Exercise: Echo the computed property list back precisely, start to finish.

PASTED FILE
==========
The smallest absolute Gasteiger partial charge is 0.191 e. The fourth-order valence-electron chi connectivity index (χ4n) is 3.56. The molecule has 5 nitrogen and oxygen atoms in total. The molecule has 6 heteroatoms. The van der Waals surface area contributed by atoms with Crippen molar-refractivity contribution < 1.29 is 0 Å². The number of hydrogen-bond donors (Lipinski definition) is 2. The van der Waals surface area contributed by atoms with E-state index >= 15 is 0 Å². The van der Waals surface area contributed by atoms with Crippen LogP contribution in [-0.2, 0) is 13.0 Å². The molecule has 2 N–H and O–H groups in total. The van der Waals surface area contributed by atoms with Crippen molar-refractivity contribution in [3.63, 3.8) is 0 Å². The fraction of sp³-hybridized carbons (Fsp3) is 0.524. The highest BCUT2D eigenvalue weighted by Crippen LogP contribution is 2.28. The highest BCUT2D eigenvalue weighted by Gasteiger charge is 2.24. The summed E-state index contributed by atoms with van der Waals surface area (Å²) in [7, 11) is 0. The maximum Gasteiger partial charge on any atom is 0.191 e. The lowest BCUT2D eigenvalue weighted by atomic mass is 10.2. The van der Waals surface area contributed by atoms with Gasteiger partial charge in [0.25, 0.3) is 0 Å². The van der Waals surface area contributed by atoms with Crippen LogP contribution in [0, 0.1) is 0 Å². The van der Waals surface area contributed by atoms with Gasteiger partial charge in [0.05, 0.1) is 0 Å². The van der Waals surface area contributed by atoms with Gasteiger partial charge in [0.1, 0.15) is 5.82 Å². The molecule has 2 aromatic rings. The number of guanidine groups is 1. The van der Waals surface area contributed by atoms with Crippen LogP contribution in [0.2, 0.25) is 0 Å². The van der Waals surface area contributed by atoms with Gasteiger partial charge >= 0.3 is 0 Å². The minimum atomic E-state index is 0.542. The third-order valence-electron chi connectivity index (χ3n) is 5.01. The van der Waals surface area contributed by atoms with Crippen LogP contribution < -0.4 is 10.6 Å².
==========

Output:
The smallest absolute Gasteiger partial charge is 0.191 e. The fourth-order valence-electron chi connectivity index (χ4n) is 3.56. The molecule has 5 nitrogen and oxygen atoms in total. The molecule has 6 heteroatoms. The van der Waals surface area contributed by atoms with Crippen molar-refractivity contribution < 1.29 is 0 Å². The number of hydrogen-bond donors (Lipinski definition) is 2. The van der Waals surface area contributed by atoms with E-state index >= 15 is 0 Å². The van der Waals surface area contributed by atoms with Crippen LogP contribution in [-0.2, 0) is 13.0 Å². The molecule has 2 N–H and O–H groups in total. The van der Waals surface area contributed by atoms with Crippen molar-refractivity contribution in [3.63, 3.8) is 0 Å². The fraction of sp³-hybridized carbons (Fsp3) is 0.524. The highest BCUT2D eigenvalue weighted by Crippen LogP contribution is 2.28. The highest BCUT2D eigenvalue weighted by Gasteiger charge is 2.24. The summed E-state index contributed by atoms with van der Waals surface area (Å²) in [7, 11) is 0. The maximum Gasteiger partial charge on any atom is 0.191 e. The lowest BCUT2D eigenvalue weighted by atomic mass is 10.2. The van der Waals surface area contributed by atoms with Gasteiger partial charge in [0.25, 0.3) is 0 Å². The van der Waals surface area contributed by atoms with Crippen LogP contribution in [0, 0.1) is 0 Å². The van der Waals surface area contributed by atoms with Gasteiger partial charge in [0.05, 0.1) is 0 Å². The van der Waals surface area contributed by atoms with Gasteiger partial charge in [0.1, 0.15) is 5.82 Å². The molecule has 2 aromatic rings. The number of guanidine groups is 1. The van der Waals surface area contributed by atoms with Crippen LogP contribution in [0.2, 0.25) is 0 Å². The van der Waals surface area contributed by atoms with Gasteiger partial charge >= 0.3 is 0 Å². The minimum atomic E-state index is 0.542. The third-order valence-electron chi connectivity index (χ3n) is 5.01. The van der Waals surface area contributed by atoms with Crippen LogP contribution < -0.4 is 10.6 Å².